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Taking of evidence in civil and commercial matters

Taking of evidence in civil and commercial matters

 

SUMMARY OF:

Regulation (EU) 2020/1783 on cooperation between the courts of the EU countries in taking evidence in civil or commercial matters

WHAT IS THE AIM OF THE REGULATION?

It aims to improve the effectiveness and speed of cross-border judicial proceedings in civil and commercial cases by simplifying and streamlining procedures for taking evidence.

KEY POINTS

The regulation applies in civil and commercial matters when a court* (‘requesting court’) either asks a court in another EU country (‘requested court’) to take evidence or wishes to do so directly itself.

Requests to obtain evidence are:

  • used only in judicial proceedings already underway or being considered;
  • submitted, in an official EU language, on a standard form containing all the necessary details;
  • transmitted through a secure and reliable decentralised IT system that respects fundamental rights and freedoms;
  • acknowledged to have been received within 7 days by the court;
  • processed under different deadlines if the request is incomplete or the requested court does not have the necessary jurisdiction.

A court requested to take evidence:

  • acts without delay and, at the latest, within 90 days;
  • may use video- or tele-conferencing if asked to do so by the requesting court and its national law allows it;
  • allows the parties and their representatives, including those of the requesting court, to attend when evidence is taken if that right exists in the country of the requesting court;
  • may reject the request if:
    • the person to be examined invokes the right to refuse to give evidence or is banned by law from doing so,
    • the application does not comply with the regulation or is outside the court’s competence,
    • the requesting court does not provide any additional information required or a deposit within the necessary deadlines.

A court looking to take evidence itself directly in another EU country:

  • contacts the country’s central body or competent authority which within 30 days accepts or rejects the request and may attach conditions and assign a particular court;
  • may use video-conferencing or another form of distance communication to question the person concerned.

In general, a court asked to take evidence may not claim reimbursement from the requesting court for taxes or costs, but may do so to cover:

  • fees for experts and interpreters, including a deposit or an advance towards the likely costs of the former;
  • the expense of video- or tele-conferencing.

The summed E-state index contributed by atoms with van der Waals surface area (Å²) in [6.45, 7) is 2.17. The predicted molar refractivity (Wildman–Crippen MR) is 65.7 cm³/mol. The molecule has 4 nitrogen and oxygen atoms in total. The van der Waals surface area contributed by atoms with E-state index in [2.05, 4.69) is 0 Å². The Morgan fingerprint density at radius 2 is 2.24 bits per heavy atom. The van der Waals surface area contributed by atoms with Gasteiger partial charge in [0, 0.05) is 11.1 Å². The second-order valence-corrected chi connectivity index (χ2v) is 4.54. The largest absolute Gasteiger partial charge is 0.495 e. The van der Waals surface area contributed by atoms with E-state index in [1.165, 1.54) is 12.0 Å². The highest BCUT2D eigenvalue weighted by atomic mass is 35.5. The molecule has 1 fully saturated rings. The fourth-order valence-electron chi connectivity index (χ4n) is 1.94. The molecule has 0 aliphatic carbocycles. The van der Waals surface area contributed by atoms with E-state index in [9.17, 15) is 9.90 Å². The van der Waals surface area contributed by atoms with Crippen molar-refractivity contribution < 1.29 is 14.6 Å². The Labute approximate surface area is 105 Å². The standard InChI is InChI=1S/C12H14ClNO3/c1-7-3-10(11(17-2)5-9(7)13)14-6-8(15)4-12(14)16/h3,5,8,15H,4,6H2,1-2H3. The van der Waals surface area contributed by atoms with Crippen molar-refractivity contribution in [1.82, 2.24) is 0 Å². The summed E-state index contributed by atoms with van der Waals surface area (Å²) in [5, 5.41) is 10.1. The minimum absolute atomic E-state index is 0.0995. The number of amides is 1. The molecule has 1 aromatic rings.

EU countries:

  • designate a central body to:
    • supply information to courts,
    • sort out any difficulties that may arise,
    • forward, in exceptional cases, requests to the competent court;
  • provide the European Commission with practical information, such as the details of the central bodies and competent authorities;
  • cover the costs of installing, operating and maintaining the national IT systems used.

The Commission:

  • draws up and updates an electronic manual of practical information it receives from national authorities;
  • may adopt delegated and implementing acts on technical aspects of the legislation;
  • is responsible for creating, maintaining, developing and financing software that national authorities may use instead of their national IT system;
  • establishes, by 2 July 2023, a detailed programme to monitor the output, results and impact of the regulation;
  • submits an evaluation report to the European Parliament, the Council and the European Economic and Social Committee.

The regulation does not apply in Denmark.

Repeal

Regulation (EU) 2020/1783 repeals and replaces Regulation (EC) No 1206/2001 (see summary).

FROM WHEN DOES THE REGULATION APPLY?

It applies from 1 July 2022.

Regulation (EU) 2020/1783 revises and replaces Regulation (EC) No 1206/2001 (and its subsequent amendments), notably through the use of digitalisation and modern technology to speed up processes and reduce costs and delays for individuals and businesses.

BACKGROUND

  • Judicial civil procedures cover matters such as contracts, property, succession and family and company law. By 2018, some 3.4 million civil and commercial court cases involved more than one EU country.
  • For more information, see:

KEY TERMS

Court: any national authority that may take evidence (i.e. not only judicial bodies).

MAIN DOCUMENT

Regulation (EU) 2020/1783 of the European Parliament and of the Council of 25 November 2020 on cooperation between the courts of the Member States in the taking of evidence in civil or commercial matters (taking of evidence) (recast) (OJ L 405, 2.12.2020, pp. 1-39)

RELATED DOCUMENTS

Council Regulation (EC) No 1206/2001 of 28 May 2001 on cooperation between the courts of the Member States in the taking of evidence in civil or commercial matters (OJ L 174, 27.6.2001, pp. 1-24)

Successive amendments to Regulation (EC) No 1206/2001 have been incorporated into the original text. This consolidated version is of documentary value only.

last update 26.01.2021

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